Taijuan Walker throws seven innings against the Rockies when the Mets win the 11th series of the year – Reading Eagle

DENVER – Taijuan Walker has coped with the difficult challenge of serving at Course Field in his fifth career in third place in the senior field of the National League.

Walker lowered his seasonal ERA to 2.70 and got his second win of the season in the Mets ’2-0 win over the Rockies on Sunday. He threw seven innings on the lockout and limited Colorado to five strokes and two moves. Walker also posted season highs in strikeouts (six) and innings (97) in his sixth and best out of the year. It was only the second tomorrow from the Mats pitcher at Course Field.

“I just know what fields work here,” said Walker, who added that he didn’t like serving at Coors, even though he was successful on the high field. “It’s a blood ball and a splitter – these are two good innings.”

The Mats (28-15) improved to 11 wins in the series after starting six games, taking two of three against the Rockies. This season, the Mets have a record 11-1-1 in 13 series, and after losing – 14-1. They packed their lockers and enjoyed a happy flight after the win, heading to San Francisco to play a three-game set against the Giants, which begins Monday.

In addition to his dominance on the embankment, which at one point included 12 consecutive retirees, Walker received a huge pass from his defense in the seventh inning. With the Mets leading the way on two runs, Walker allowed the pair to go single in their third time through the Rockies order. But his backyard was the opposite, as Francisco Linder and Jeff McNeill deployed a huge double game of 6-4-3 to at least put the first two outs on the board.

But the threat still loomed with the runner from Colorado at third base. Luis Guillermo vacuumed the lineup from catcher Brian Serven and became a bright game at third base in the final from seventh. Walker caught fire after a Giorme game that kept goose eggs on a board for the Rockies.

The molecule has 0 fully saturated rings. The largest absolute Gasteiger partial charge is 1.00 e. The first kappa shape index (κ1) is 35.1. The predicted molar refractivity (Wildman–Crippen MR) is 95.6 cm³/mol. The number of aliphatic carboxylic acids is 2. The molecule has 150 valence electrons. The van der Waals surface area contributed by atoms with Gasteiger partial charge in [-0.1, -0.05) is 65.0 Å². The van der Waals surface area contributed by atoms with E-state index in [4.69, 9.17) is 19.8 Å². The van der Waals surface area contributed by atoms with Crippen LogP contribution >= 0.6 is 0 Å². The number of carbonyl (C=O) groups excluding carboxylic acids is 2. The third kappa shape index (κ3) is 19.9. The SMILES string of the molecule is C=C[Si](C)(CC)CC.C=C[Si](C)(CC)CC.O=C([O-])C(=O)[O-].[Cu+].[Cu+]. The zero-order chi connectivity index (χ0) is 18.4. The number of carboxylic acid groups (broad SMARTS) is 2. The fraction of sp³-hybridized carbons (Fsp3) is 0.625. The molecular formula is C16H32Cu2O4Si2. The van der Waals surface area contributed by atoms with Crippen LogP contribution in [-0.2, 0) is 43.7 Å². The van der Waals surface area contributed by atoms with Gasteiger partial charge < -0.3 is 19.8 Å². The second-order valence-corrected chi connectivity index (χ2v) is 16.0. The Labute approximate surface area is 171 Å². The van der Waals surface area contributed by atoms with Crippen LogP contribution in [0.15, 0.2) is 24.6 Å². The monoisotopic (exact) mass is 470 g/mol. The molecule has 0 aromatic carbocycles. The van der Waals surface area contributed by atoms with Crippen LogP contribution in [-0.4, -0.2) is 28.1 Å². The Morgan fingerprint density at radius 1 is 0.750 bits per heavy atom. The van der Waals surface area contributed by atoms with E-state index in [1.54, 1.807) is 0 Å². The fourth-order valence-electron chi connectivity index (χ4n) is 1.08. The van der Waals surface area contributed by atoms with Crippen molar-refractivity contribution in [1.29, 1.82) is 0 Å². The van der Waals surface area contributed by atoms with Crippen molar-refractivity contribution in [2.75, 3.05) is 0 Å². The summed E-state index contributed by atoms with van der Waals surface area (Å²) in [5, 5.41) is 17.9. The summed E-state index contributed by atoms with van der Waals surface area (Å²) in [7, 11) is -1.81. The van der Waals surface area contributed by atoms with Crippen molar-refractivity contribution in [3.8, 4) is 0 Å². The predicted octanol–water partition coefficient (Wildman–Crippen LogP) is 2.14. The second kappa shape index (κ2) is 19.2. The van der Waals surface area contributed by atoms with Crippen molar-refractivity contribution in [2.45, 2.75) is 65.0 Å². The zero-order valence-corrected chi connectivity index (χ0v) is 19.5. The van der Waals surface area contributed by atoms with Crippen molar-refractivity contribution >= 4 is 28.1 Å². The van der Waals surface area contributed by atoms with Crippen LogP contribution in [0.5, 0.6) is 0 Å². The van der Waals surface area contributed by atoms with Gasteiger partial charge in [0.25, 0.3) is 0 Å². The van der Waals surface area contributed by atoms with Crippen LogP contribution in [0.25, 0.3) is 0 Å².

“It’s hard to close these guys, period, but especially in this field,” manager Buck Shawolter said. “It was pretty cool.”

The Mets collected both races in the sixth inning, taking advantage of a mistake by the Rockies. Brendan Neem’s fuss turned the units into three base ones when Randall Grichuk made a mistake when serving on the right field. Francisco Lindar immediately nominated Nima in the 24th RBI shortstop of the year to break the zero game and bring the Mets ahead 1-0. Amazin never looked back, continuing once more after Jeff McNeill doubled to the left to move Lindar to third place. Pete Alonso drove Lindar to the RBI primer, and those two races proved to be the only advantage the Mets would need to defeat the Rockies.

“It was huge,” Lindar said of Nima’s commotion. “We won the game right away.”

Meanwhile, Joelie Rodriguez chose a scenic spot in the house to watch the game’s first four innings. Relief Mets took a chair, a Red Bull, water, sunflower seeds and a massage gun and sat down in a pile of stones in an eye battered in the center of the field. Dressed in a hoodie and surrounded by vegetation and greenery, Rodriguez sat right in the sun after a cold weekend in Mile High City. Eventually, the Coors Field guard kicked him out of his quiet spot, so he packed his things somewhere during the fourth inning and walked away to the bullpen on Coors Field.

Rodriguez entered the game in the eighth inning with two outs and runners in the first second of the two-pass game. In one of his shortest landmark outings of the year, Rodriguez singled out Ryan McMahon on the first and only inning of the day to complete the frame. Perhaps, in the end, Rodriguez was helped by peace and quiet in the bay of the beaten eye.

“I got to the bullpen, took a chair and put it right there because I wanted to see the game from the center court,” Rodriguez said. “I didn’t think that what I was sitting there would have a big deal. I just went out to rest and it was a good view. ”


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